You've taken the plunge and thrown down some cold hard cash on a brand new HTC One M8, but you're feeling stifled because Verizon doesn't want to allow the bootloader to be unlocked? You might want to check out WeakSauce, a handy new root exploit by XDA recognized developers Justin Case (jcase) and beaups. It's a simple tool that can set up root on both the HTC One M8 and last year's model, the HTC One (codenamed M7).
This contest is now over.
The final results are listed below. If you've won, you will be contacted in the near future. Congratulations!
Any decent bank heist movie always has one common hurdle for the would-be thieves: a regularly changing access code to the vault, and only one person knows what it is.
Some Moto X owners weren't particularly happy to learn that a recent OTA with improvements to the camera also had the undesirable consequence of breaking root acquired through PwnMyMoto. Fortunately, the creator of PwnMyMoto, Justin Case, is back with an updated root method that works on the latest Moto X update and should be compatible with all recent Motorola firmwares.
Update: RockMyMoto is confirmed to also work on the latest firmwares for the Droid Maxx, Ultra, and Mini.
At CES this year, Pantech announced the Burst, its first smartphone to run on AT&T's LTE network. At a measly fifty bones with a two-year contract, its 1.5GHz dual-core processor, 1GB of RAM, and 16GB of internal storage give this little device quite a bang for the buck.
As such, quite a few people may be temped to scoop this little guy up, but there's one major drawback for many users: lack of developer support.
When buying used phones off of eBay, Craigslist, or the like, a primary concern of anyone purchasing CDMA devices (Verizon, Sprint, Boost Mobile, Virgin Mobile, etc.) is the status of the phone's ESN (electronic serial number). If a device's ESN is registered as "banned" on its carrier because it has been listed as stolen or is attached to an unpaid account, then that phone cannot be activated on said carrier. Thus, the phone is either useless or has to be activated on a pre-paid carrier, which is generally not all that desirable and drastically decreases a device's worth.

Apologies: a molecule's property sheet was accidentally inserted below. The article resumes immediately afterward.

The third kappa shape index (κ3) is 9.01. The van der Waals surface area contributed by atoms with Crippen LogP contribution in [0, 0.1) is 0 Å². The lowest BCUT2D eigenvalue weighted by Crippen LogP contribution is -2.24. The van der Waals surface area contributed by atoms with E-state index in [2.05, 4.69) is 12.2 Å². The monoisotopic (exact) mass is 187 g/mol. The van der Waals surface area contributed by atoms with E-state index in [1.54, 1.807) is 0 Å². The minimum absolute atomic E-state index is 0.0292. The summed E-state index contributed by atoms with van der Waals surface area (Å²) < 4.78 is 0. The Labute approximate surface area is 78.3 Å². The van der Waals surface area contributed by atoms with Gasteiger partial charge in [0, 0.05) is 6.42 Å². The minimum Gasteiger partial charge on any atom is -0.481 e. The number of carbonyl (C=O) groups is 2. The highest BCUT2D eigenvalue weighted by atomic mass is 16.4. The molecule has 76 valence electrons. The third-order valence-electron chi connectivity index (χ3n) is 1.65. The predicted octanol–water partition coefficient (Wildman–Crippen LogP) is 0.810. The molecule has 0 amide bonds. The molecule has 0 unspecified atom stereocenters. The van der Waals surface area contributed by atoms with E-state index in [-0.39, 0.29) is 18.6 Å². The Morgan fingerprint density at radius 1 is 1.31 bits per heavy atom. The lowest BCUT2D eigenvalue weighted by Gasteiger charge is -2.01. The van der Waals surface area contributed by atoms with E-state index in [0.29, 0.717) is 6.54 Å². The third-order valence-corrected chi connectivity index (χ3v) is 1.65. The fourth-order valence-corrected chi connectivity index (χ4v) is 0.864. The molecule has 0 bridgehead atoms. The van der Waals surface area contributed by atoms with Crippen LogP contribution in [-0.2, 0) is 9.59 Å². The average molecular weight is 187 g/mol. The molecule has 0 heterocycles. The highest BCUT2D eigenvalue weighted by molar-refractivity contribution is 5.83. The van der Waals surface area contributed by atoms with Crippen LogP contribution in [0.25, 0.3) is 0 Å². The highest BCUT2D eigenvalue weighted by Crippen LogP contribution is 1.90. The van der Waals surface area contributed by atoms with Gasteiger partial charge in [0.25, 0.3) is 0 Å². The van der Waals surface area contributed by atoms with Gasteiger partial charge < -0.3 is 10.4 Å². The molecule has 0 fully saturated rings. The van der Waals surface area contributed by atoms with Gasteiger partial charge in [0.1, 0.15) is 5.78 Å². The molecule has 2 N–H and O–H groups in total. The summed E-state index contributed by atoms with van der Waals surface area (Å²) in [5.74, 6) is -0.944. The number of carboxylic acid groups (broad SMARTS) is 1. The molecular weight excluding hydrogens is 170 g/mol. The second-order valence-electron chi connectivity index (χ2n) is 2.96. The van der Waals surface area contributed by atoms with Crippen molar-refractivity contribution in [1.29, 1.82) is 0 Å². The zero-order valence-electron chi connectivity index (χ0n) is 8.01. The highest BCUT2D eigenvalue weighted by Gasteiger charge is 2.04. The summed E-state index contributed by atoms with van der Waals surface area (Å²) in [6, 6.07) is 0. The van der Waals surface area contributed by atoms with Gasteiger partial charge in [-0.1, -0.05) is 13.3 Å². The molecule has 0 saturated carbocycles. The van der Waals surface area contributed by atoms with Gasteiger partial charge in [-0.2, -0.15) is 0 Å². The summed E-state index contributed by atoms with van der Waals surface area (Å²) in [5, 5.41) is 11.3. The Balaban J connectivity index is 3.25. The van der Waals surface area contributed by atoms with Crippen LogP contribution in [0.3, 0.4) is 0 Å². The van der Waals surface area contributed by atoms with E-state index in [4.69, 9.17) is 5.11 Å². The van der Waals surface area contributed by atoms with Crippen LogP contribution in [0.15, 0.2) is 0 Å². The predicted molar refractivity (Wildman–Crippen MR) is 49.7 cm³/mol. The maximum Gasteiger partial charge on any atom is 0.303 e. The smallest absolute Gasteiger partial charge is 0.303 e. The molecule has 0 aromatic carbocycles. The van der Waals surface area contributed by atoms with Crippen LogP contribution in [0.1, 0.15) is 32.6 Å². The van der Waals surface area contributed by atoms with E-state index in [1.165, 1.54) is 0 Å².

Our own Justin Case has been collaborating with Reid Holland (erishasnobattery) on TacoRoot – a tool that should root just about any HTC smartphone – for some time now, and with the recent additions to HTC’s official unlocking tool, they’ve decided to release it.
At the moment, it’s quite gnarly – it’s only a temporary root for now, and there are various issues with it (see below). That said, it’s incredibly useful for downgrading phones like the myTouch 4G, which can’t be unlocked or rooted with the most recent version of their software.
On the historic date of December 20th, 2011, Amazon pushed out software version 6.2.1 to its Kindle Fire. The update was fairly minor -- its main additions had to do with improved scrolling and WiFi passwords -- but it brought about one devastating change: it broke all previous methods of root.
Neither z4root nor SuperOneClick is currently working on the Charge (though I'm sure someone will come up with a one-click method soon enough), but guess what - Gingerbreak sure does. Follow these instructions, and you should have root and full /system unlock on your Droid Charge in a few minutes. Credit goes to the Exploid Crew and unnamed testers.
No custom recovery, such as ClockworkMod or RA, is available yet, but it is surely going to arrive very soon.
Jamezelle, jcase (that's me), and all of AndIRC (i.e. everyone - AndIRC is an open dev group), the same folks who rooted the pre-production Thunderbolt in February, proudly present:
A Very Dirty HTC Thunderbolt Root V1.02 2011/03/18
- Root with read/write access to /system
- Ability to downgrade and flash any RUU (i.e. signed firmware)